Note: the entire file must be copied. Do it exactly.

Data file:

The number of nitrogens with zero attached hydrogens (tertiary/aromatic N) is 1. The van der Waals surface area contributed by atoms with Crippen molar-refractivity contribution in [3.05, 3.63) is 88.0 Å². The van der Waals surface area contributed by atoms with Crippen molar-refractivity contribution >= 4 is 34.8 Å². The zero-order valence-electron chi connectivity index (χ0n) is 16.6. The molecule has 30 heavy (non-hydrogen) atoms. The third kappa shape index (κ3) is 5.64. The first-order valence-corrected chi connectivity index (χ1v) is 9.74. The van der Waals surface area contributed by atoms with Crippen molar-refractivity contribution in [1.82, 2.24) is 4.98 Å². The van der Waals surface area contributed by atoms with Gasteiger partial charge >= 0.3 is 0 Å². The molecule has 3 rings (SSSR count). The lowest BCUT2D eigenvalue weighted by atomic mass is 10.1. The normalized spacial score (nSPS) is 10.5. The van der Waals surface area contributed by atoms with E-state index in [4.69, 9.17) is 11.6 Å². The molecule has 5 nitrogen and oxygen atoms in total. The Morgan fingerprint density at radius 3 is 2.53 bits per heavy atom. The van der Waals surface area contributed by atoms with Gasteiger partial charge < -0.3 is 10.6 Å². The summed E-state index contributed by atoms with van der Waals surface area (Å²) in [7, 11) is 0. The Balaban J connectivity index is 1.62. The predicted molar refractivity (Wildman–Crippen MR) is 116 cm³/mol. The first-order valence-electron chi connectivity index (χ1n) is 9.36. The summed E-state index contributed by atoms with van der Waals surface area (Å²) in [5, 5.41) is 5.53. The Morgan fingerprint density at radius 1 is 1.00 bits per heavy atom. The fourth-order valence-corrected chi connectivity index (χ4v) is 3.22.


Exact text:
The number of nitrogens with zero attached hydrogens (tertiary/aromatic N) is 1. The van der Waals surface area contributed by atoms with Crippen molar-refractivity contribution in [3.05, 3.63) is 88.0 Å². The van der Waals surface area contributed by atoms with Crippen molar-refractivity contribution >= 4 is 34.8 Å². The zero-order valence-electron chi connectivity index (χ0n) is 16.6. The molecule has 30 heavy (non-hydrogen) atoms. The third kappa shape index (κ3) is 5.64. The first-order valence-corrected chi connectivity index (χ1v) is 9.74. The van der Waals surface area contributed by atoms with Crippen molar-refractivity contribution in [1.82, 2.24) is 4.98 Å². The van der Waals surface area contributed by atoms with Gasteiger partial charge >= 0.3 is 0 Å². The molecule has 3 rings (SSSR count). The lowest BCUT2D eigenvalue weighted by atomic mass is 10.1. The normalized spacial score (nSPS) is 10.5. The van der Waals surface area contributed by atoms with E-state index in [4.69, 9.17) is 11.6 Å². The molecule has 5 nitrogen and oxygen atoms in total. The Morgan fingerprint density at radius 3 is 2.53 bits per heavy atom. The van der Waals surface area contributed by atoms with Gasteiger partial charge < -0.3 is 10.6 Å². The summed E-state index contributed by atoms with van der Waals surface area (Å²) in [7, 11) is 0. The Balaban J connectivity index is 1.62. The predicted molar refractivity (Wildman–Crippen MR) is 116 cm³/mol. The first-order valence-electron chi connectivity index (χ1n) is 9.36. The summed E-state index contributed by atoms with van der Waals surface area (Å²) in [5, 5.41) is 5.53. The Morgan fingerprint density at radius 1 is 1.00 bits per heavy atom. The fourth-order valence-corrected chi connectivity index (χ4v) is 3.22.